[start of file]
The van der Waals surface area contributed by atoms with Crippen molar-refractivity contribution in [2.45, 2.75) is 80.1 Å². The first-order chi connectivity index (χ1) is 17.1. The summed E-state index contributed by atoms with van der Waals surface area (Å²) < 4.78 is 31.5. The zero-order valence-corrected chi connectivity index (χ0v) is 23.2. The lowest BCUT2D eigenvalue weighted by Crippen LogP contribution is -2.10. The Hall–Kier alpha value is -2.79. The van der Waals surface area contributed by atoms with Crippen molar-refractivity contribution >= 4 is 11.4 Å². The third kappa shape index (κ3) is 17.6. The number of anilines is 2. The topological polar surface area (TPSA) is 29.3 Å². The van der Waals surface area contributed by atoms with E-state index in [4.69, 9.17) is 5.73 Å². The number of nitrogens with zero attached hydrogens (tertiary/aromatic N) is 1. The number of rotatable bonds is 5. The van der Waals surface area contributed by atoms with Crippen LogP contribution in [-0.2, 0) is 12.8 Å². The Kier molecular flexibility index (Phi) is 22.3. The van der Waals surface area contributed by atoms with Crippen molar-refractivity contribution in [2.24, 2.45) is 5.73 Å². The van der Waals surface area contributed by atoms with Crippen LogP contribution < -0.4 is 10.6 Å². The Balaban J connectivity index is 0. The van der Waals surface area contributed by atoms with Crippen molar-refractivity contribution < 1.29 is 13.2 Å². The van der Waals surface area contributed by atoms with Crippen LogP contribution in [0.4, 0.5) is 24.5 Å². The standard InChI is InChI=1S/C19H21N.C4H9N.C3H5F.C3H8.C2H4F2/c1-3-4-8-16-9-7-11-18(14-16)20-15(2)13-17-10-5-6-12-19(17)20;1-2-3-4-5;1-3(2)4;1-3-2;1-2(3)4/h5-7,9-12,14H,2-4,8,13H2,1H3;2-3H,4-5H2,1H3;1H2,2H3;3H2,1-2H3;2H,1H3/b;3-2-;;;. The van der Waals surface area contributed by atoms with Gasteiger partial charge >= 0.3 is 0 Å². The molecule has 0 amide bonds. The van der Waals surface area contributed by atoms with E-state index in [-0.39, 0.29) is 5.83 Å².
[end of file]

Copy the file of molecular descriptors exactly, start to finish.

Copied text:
The van der Waals surface area contributed by atoms with Crippen molar-refractivity contribution in [2.45, 2.75) is 80.1 Å². The first-order chi connectivity index (χ1) is 17.1. The summed E-state index contributed by atoms with van der Waals surface area (Å²) < 4.78 is 31.5. The zero-order valence-corrected chi connectivity index (χ0v) is 23.2. The lowest BCUT2D eigenvalue weighted by Crippen LogP contribution is -2.10. The Hall–Kier alpha value is -2.79. The van der Waals surface area contributed by atoms with Crippen molar-refractivity contribution >= 4 is 11.4 Å². The third kappa shape index (κ3) is 17.6. The number of anilines is 2. The topological polar surface area (TPSA) is 29.3 Å². The van der Waals surface area contributed by atoms with E-state index in [4.69, 9.17) is 5.73 Å². The number of nitrogens with zero attached hydrogens (tertiary/aromatic N) is 1. The number of rotatable bonds is 5. The van der Waals surface area contributed by atoms with Crippen LogP contribution in [-0.2, 0) is 12.8 Å². The Kier molecular flexibility index (Phi) is 22.3. The van der Waals surface area contributed by atoms with Crippen molar-refractivity contribution in [2.24, 2.45) is 5.73 Å². The van der Waals surface area contributed by atoms with Crippen LogP contribution < -0.4 is 10.6 Å². The Balaban J connectivity index is 0. The van der Waals surface area contributed by atoms with Crippen molar-refractivity contribution < 1.29 is 13.2 Å². The van der Waals surface area contributed by atoms with Crippen LogP contribution in [0.4, 0.5) is 24.5 Å². The standard InChI is InChI=1S/C19H21N.C4H9N.C3H5F.C3H8.C2H4F2/c1-3-4-8-16-9-7-11-18(14-16)20-15(2)13-17-10-5-6-12-19(17)20;1-2-3-4-5;1-3(2)4;1-3-2;1-2(3)4/h5-7,9-12,14H,2-4,8,13H2,1H3;2-3H,4-5H2,1H3;1H2,2H3;3H2,1-2H3;2H,1H3/b;3-2-;;;. The van der Waals surface area contributed by atoms with Gasteiger partial charge >= 0.3 is 0 Å². The molecule has 0 amide bonds. The van der Waals surface area contributed by atoms with E-state index in [-0.39, 0.29) is 5.83 Å².